In moving ‘Forever,’ restless ghosts haunt Weston’s Other Stage

By David Lampe-Wilson
©2016 Telegraph Publishing LLC
Dael Orlandersmith

Orlandersmith visits a cemetery, home to many artists. Photos by Tim Fort

Actress, poet and playwright Dael Orlandersmith returns to the Weston Playhouse Other Stage with  Forever, an angry eulogy to the spirit of her abusive mother. It is a festering wound of a play that takes no prisoners in its unvarnished, raw honest language and its rich, telling performance.

Late in this short evening (a monologue that clocks in at about 90 minutes, without intermission), Orlandersmith encounters a morgue attendant and asks him whether the place ever frightens him. “The dead can’t do nothing to you,” he tells her. “It’s the living you’ve got to look out for.” But throughout the evening, as we travel from Paris to Harlem and back to Paris again, we learn that he is only half right: Yes, you need to watch out for the living but you also need to be wary of the dead who can pursue us in our memories and who continue to shape our lives long after they have left us.


‘The play explores who we are and who we think we are.’

The play is a rich, robust battle of words — a semi-autobiographical play that explores family, the one we are born into and the one we choose. Orlandersmith has chosen for her spiritual family the denizens of Pere Lacaise cemetery in Paris, the last resting place so many artists that inspired her during her troubled childhood — Balzac, Chopin, Modigliani, Collette, Edith Piaf, Richard Wright and Jim Morrison. She communicates with them on her pilgrimage to Paris, but she is continuously haunted by the voice of her alcoholic, abusive mother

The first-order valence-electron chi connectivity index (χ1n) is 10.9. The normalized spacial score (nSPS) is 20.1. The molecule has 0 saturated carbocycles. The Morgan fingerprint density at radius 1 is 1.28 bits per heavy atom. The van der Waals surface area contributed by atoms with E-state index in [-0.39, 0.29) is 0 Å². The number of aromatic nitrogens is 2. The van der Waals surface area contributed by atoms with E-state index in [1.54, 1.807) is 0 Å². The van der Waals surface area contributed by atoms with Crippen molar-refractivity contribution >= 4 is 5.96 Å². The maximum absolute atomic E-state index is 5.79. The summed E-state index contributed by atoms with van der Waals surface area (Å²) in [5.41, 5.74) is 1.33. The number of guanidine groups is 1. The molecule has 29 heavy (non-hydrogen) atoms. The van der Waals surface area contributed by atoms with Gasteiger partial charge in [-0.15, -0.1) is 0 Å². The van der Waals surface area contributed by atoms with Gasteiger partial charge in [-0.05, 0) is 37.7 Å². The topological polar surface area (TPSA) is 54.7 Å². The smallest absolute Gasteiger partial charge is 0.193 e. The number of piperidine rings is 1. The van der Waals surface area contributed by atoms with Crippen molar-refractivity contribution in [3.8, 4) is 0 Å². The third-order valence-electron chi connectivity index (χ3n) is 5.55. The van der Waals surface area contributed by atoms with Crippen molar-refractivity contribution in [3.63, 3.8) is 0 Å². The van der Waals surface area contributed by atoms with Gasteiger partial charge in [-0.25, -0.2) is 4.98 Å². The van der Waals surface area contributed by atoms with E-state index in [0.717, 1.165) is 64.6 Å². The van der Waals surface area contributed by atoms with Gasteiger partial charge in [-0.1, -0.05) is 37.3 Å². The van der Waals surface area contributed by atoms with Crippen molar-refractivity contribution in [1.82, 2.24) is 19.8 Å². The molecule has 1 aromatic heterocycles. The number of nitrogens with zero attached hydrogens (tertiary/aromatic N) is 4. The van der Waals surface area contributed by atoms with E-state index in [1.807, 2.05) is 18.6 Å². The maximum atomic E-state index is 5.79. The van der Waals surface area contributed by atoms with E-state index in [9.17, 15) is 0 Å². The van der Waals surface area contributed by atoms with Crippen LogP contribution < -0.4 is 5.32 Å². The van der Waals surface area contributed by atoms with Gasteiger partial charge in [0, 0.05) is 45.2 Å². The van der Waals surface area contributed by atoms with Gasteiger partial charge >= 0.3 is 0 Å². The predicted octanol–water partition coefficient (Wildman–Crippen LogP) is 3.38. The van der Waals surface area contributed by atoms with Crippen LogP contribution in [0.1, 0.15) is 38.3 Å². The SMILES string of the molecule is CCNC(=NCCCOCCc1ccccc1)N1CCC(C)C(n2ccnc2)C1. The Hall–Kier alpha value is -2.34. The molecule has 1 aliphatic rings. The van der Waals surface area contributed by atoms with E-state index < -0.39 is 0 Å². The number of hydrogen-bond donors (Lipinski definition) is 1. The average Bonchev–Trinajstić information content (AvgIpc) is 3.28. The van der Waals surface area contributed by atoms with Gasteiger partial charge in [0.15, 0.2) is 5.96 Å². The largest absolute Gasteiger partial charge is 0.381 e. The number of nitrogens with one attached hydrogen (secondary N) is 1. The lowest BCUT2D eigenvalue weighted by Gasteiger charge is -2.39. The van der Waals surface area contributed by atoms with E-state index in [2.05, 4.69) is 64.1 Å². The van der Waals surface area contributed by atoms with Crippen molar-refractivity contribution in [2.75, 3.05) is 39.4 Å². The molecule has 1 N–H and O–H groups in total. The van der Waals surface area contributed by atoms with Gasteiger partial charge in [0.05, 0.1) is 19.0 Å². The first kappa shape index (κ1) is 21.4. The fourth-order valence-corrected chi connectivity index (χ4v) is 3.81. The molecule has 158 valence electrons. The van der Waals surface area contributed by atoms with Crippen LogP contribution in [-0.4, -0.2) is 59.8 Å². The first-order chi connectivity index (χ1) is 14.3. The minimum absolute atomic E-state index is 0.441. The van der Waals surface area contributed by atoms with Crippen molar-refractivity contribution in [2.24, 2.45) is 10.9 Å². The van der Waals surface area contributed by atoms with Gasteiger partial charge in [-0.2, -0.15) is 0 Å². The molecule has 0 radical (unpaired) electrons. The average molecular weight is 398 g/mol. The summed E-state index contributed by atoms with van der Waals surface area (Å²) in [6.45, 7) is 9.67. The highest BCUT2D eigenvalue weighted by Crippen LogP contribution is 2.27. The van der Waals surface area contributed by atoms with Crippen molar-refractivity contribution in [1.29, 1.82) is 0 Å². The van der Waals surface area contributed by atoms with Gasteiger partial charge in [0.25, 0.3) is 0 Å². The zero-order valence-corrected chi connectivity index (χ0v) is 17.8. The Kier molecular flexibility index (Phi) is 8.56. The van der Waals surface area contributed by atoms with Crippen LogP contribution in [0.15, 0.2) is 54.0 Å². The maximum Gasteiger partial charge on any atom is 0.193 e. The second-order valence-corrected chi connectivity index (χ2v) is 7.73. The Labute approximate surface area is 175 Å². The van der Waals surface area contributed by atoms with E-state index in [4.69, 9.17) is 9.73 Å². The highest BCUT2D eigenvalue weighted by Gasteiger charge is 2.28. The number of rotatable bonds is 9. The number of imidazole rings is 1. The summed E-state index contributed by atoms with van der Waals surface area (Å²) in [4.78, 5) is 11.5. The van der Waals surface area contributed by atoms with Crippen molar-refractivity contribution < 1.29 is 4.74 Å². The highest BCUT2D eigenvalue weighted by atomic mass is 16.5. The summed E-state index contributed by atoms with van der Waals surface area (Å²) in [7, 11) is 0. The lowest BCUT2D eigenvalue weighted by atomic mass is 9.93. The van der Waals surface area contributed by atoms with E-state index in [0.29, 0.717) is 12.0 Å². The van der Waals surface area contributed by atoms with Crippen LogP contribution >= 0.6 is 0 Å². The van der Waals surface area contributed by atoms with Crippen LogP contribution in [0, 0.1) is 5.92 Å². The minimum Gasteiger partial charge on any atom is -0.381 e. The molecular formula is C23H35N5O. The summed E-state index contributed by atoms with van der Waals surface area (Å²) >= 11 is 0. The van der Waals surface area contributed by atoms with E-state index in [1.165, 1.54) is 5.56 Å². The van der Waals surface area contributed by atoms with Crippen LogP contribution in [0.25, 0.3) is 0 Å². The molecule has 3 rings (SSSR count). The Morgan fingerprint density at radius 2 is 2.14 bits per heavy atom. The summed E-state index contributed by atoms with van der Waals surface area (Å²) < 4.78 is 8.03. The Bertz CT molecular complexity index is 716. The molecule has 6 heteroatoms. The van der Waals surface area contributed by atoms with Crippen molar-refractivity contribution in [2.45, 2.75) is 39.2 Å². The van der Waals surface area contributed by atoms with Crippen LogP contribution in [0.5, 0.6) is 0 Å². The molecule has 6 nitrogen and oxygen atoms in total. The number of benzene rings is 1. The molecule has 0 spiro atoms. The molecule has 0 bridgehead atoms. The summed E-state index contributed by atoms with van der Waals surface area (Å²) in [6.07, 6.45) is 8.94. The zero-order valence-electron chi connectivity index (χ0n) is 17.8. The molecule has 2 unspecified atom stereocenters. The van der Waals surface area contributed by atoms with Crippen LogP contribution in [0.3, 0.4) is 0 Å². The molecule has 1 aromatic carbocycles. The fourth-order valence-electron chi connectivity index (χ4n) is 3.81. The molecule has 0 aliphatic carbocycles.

Orlandersmith recounts the beatings and verbal abuse of her Harlem youth, and her quest for something better. The evening explores who we are and who we think we are; it often explodes in anger — ugly and cathartic, rich and rewarding — and it is not for the faint of heart or for those looking for an evening of light entertainment.

It is powerful and unflinching in its anger, and neither Orlandersmith nor Director Steve Stettler spare the audience through the moments of discomfort. The evening is not tempered by misplaced humor or hope until the final minutes in the cemetery when Orlandersmith spies a young face she barely recognizes — the person who introduced her to art, music, literature — and she is able to have a revealing moment of communion.


The set is visually stark, natural and organic.

Visually, Forever is simple and stark. Brian Dudkiewicz’s set is natural and organic; Lighting Designer Cory Pattak shows how flexible the small theater can be; Sound Designer Adam Phallen never overwhelms us with either words or music; Costume Designer Kaye Voyce clads Orlandersmith appropriately in black.

While the subject matter is very adult and the language might offend some, Dael Orlandersmith is a national treasure. Any lover of language and theater needs to experience her live onstage; it’s a memory you will carry with you forever.

Forever continues through Sunday, July 31 at the Weston Playhouse Other Stage, Weston Rod and Gun Club, 4352 Vt Route 11, Weston. Performances are Tuesday through Saturday at 7:30 p.m.; matinees are Saturday at 2 p.m. and Sunday at 3 p.m. For tickets call 802-824-5288 or click here. For more information, call click here.

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About the Author: After 30 years as a theater critic and arts editor for a Connecticut daily newspaper, David Lampe-Wilson transplanted to Vermont with his wife and two cats.

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